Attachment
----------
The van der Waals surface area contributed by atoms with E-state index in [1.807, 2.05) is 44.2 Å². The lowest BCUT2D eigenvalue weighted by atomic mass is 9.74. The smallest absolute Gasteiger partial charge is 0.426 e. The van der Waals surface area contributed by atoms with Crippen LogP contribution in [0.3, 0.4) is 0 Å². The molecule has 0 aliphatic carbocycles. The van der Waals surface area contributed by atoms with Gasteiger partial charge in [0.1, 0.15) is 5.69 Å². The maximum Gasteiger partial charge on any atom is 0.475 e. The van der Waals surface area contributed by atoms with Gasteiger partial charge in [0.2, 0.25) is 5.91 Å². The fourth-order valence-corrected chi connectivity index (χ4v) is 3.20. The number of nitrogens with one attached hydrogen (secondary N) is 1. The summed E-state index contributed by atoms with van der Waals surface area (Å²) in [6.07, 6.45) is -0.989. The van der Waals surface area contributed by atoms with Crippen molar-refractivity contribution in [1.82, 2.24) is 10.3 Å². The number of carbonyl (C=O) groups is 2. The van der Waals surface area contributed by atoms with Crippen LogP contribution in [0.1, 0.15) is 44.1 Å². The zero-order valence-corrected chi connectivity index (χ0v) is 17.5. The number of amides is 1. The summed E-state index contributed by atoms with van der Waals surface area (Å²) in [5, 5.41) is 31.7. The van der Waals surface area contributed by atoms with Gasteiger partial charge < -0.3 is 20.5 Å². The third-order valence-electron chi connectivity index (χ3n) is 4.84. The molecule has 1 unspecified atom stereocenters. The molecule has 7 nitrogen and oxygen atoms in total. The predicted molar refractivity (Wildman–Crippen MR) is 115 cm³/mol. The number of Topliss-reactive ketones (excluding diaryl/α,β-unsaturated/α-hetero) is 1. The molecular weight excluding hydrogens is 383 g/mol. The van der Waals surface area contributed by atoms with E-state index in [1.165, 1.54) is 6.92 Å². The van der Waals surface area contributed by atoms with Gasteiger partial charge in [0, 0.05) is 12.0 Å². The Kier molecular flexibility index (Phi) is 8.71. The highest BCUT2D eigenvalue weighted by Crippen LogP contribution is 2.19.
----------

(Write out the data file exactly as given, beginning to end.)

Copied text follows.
The van der Waals surface area contributed by atoms with E-state index in [1.807, 2.05) is 44.2 Å². The lowest BCUT2D eigenvalue weighted by atomic mass is 9.74. The smallest absolute Gasteiger partial charge is 0.426 e. The van der Waals surface area contributed by atoms with Crippen LogP contribution in [0.3, 0.4) is 0 Å². The molecule has 0 aliphatic carbocycles. The van der Waals surface area contributed by atoms with Gasteiger partial charge in [0.1, 0.15) is 5.69 Å². The maximum Gasteiger partial charge on any atom is 0.475 e. The van der Waals surface area contributed by atoms with Gasteiger partial charge in [0.2, 0.25) is 5.91 Å². The fourth-order valence-corrected chi connectivity index (χ4v) is 3.20. The number of nitrogens with one attached hydrogen (secondary N) is 1. The summed E-state index contributed by atoms with van der Waals surface area (Å²) in [6.07, 6.45) is -0.989. The van der Waals surface area contributed by atoms with Crippen molar-refractivity contribution in [1.82, 2.24) is 10.3 Å². The number of carbonyl (C=O) groups is 2. The van der Waals surface area contributed by atoms with Crippen LogP contribution in [0.1, 0.15) is 44.1 Å². The zero-order valence-corrected chi connectivity index (χ0v) is 17.5. The number of amides is 1. The summed E-state index contributed by atoms with van der Waals surface area (Å²) in [5, 5.41) is 31.7. The van der Waals surface area contributed by atoms with Gasteiger partial charge < -0.3 is 20.5 Å². The third-order valence-electron chi connectivity index (χ3n) is 4.84. The molecule has 1 unspecified atom stereocenters. The molecule has 7 nitrogen and oxygen atoms in total. The predicted molar refractivity (Wildman–Crippen MR) is 115 cm³/mol. The number of Topliss-reactive ketones (excluding diaryl/α,β-unsaturated/α-hetero) is 1. The molecular weight excluding hydrogens is 383 g/mol. The van der Waals surface area contributed by atoms with E-state index in [1.165, 1.54) is 6.92 Å². The van der Waals surface area contributed by atoms with Gasteiger partial charge in [0, 0.05) is 12.0 Å². The Kier molecular flexibility index (Phi) is 8.71. The highest BCUT2D eigenvalue weighted by Crippen LogP contribution is 2.19.